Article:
Why Crushing Big Goals Means Letting Go of Others

Oct 26, 2020
Female athlete preparing to sprint

In high school, I missed out on a lot of things my friends were doing: Trips, formal dances, parties, smoking weed on the boulevard after class. 

I had some big goals. And I KNEW that achieving those goals would take sacrifice and focus.

This is not news. To get to a goal, you’ll have to give up on other fun, comfortable things... everyone knows that.

But what is less obvious is that to get to one big goal; you’ll also have to LET GO of a lot of other goals.  


The Cost of Trying to do Everything

Achieving your goals is as much about what you DO to get there as it is about what you DON'T DO.

Despite what you might see on Instagram, we all have limited time, limited energy, and mostly limited focus. So when we spend time trying to move 100 things, our progress gets diluted.

  • We get distracted
  • We make less progress than we expected
  • We get discouraged. 

When that happens, it's easy to think the problem is YOU, when that's not the case at all. The problem is usually that you haven’t paired down your goals.  This mentality often leads you down the path of not being motivated.  

No matter how tough or disciplined you think you are, NOTHING kills drive quite like self-loathing. #realtalk

I see this tendency in myself and in my students. And even though I teach this stuff, it’s still not easy for me. I want to do ALL THE THINGS, all the time. It’s the upside of being passionate and creative about my work. The downside is that I can be treading water without realizing it (great for a workout but not great if your goal is to get to the other side of the pool.)


How to Make Real Progress

In order for me to get to my next level, I have to do two main things:

  1. Be crystal clear about what that next level looks like. 
  2. Put secondary goals on the back burner. 

And here is the real kicker: I have to do it again and again over time. 

Each time my brain thinks ‘but what about this? (beautiful, shiny object)’, I have to think of whether or not this goal moves me toward my biggest goal.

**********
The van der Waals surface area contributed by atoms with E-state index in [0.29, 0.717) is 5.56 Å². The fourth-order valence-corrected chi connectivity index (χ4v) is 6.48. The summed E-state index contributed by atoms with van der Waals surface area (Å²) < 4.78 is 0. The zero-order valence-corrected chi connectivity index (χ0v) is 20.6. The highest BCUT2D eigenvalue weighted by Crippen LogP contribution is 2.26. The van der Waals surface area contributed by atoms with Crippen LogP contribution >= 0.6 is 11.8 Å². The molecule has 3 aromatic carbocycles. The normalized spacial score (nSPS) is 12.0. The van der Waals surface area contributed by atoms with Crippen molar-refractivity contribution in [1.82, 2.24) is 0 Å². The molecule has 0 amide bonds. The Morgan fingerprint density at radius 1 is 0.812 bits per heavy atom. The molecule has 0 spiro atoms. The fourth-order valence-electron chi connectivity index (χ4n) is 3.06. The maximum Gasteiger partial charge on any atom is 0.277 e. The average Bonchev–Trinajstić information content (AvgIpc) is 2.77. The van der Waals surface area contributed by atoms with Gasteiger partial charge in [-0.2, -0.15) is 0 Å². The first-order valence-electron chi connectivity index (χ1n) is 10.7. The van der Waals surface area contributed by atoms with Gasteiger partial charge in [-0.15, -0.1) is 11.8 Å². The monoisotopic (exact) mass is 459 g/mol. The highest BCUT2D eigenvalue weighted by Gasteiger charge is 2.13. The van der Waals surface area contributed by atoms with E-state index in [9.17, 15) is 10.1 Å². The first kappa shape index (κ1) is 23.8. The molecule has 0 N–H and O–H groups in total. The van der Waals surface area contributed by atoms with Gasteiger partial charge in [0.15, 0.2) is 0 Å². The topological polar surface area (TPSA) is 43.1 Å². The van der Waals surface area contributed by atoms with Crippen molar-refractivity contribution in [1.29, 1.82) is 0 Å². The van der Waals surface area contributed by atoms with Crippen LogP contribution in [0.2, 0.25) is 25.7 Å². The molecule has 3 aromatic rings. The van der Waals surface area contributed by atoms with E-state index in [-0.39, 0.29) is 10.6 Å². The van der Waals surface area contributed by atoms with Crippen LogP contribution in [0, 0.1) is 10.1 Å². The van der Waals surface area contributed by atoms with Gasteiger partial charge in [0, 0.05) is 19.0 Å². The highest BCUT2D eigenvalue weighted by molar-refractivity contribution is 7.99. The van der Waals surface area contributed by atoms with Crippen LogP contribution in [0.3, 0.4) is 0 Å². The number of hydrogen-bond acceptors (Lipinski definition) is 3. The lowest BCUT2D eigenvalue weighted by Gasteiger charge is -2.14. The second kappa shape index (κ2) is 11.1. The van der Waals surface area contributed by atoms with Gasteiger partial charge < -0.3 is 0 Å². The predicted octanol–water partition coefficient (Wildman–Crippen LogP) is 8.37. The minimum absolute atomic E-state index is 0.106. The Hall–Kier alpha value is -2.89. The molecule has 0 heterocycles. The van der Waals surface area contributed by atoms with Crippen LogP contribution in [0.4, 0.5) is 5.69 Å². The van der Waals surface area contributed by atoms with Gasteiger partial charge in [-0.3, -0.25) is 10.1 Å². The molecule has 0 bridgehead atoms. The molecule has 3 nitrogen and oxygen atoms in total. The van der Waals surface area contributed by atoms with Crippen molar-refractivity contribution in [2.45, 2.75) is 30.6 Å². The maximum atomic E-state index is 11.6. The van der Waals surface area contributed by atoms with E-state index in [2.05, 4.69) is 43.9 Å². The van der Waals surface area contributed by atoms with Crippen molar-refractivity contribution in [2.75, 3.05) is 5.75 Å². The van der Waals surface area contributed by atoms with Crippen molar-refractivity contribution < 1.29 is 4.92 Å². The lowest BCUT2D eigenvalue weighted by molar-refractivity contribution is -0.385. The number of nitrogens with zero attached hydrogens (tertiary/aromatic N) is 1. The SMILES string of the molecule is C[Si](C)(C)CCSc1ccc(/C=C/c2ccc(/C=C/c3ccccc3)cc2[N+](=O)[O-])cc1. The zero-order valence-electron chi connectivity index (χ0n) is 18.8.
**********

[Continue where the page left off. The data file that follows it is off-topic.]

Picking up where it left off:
Saying no to myself, others, and to my 'great ideas' requires some serious discipline. But it's the only way I can be singularly focused. And that makes this auditing process a huge part of achieving what I want (even when it feels like a bit of a buzz kill.)


Using Smaller Goals to Self-Sabotage

When we can't let go of smaller goals, we often use them to self-sabotage. And the worst part is that it doesn't feel like self-sabotage. It feels like making a 'smart decision'. I see this important concept play out in myself and my students in two main ways: 

  1. We're afraid to put all our ‘eggs in one basket’ and go BIG in one area. It feels riskier because if we fail, we fail big. It’s safer to have a lot of little projects. Little risk = little reward.
  2. We get focused at FIRST but then lose focus. We can easily figure out where we want to go but then get distracted along the way. This often stems from not seeing progress fast enough which leads to doubting our path and switching gears mid-way.

In both of these scenarios, we find ourselves in a self-fulfilling prophesy. We don't make the progress we could because we either split our time and never really go for it, or we bail halfway through and waste a bunch of time and energy and focus switching gears.


Our Final Challenge

It's super easy to see other people doing this (Does someone come to mind?) but the truth is, we ALL do this. It can be hard to let go of goals. But if we want to get to the next level, we have to be laser focused. 

So, my final question to you is this:

  • What is your one big goal?
  • Can you go after that goal - long-term?
  • What smaller goals do you need to let go of to make it happen?  

Want more? We recorded a podcast episode on this very topic and it's one of our most popular episodes. Listen to The Inner Game with Lindsey Wilson, Episode 9: What Will You Have to Let Go Of? (Episode description below) 

Is your dream worth the sacrifice it requires? Lindsey looks at goals and dreams from all angles in Episode 9 and goes through a critical thinking exercise to help you sift through what you want and what you only THINK you want. Start your day and change your mind(set) with The Inner Game, Episode 9.

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